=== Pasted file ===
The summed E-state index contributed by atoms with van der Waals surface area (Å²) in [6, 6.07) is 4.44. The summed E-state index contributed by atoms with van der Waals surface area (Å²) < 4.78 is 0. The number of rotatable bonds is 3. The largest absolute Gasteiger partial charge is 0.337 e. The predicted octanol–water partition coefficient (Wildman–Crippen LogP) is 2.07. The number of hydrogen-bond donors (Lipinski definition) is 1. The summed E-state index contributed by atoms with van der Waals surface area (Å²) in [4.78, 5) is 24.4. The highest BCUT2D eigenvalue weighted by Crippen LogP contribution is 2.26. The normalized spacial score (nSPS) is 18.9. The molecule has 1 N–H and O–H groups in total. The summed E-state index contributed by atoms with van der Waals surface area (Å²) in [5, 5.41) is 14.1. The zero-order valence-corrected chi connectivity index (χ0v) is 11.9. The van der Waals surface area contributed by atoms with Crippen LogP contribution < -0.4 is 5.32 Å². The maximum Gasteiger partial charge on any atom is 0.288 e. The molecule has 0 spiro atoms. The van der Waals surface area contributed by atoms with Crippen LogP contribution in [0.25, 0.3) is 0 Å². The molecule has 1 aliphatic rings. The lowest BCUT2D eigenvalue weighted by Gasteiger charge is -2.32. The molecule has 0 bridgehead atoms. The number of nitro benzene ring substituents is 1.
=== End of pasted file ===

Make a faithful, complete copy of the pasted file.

The summed E-state index contributed by atoms with van der Waals surface area (Å²) in [6, 6.07) is 4.44. The summed E-state index contributed by atoms with van der Waals surface area (Å²) < 4.78 is 0. The number of rotatable bonds is 3. The largest absolute Gasteiger partial charge is 0.337 e. The predicted octanol–water partition coefficient (Wildman–Crippen LogP) is 2.07. The number of hydrogen-bond donors (Lipinski definition) is 1. The summed E-state index contributed by atoms with van der Waals surface area (Å²) in [4.78, 5) is 24.4. The highest BCUT2D eigenvalue weighted by Crippen LogP contribution is 2.26. The normalized spacial score (nSPS) is 18.9. The molecule has 1 N–H and O–H groups in total. The summed E-state index contributed by atoms with van der Waals surface area (Å²) in [5, 5.41) is 14.1. The zero-order valence-corrected chi connectivity index (χ0v) is 11.9. The van der Waals surface area contributed by atoms with Crippen LogP contribution < -0.4 is 5.32 Å². The maximum Gasteiger partial charge on any atom is 0.288 e. The molecule has 0 spiro atoms. The van der Waals surface area contributed by atoms with Crippen LogP contribution in [0.25, 0.3) is 0 Å². The molecule has 1 aliphatic rings. The lowest BCUT2D eigenvalue weighted by Gasteiger charge is -2.32. The molecule has 0 bridgehead atoms. The number of nitro benzene ring substituents is 1.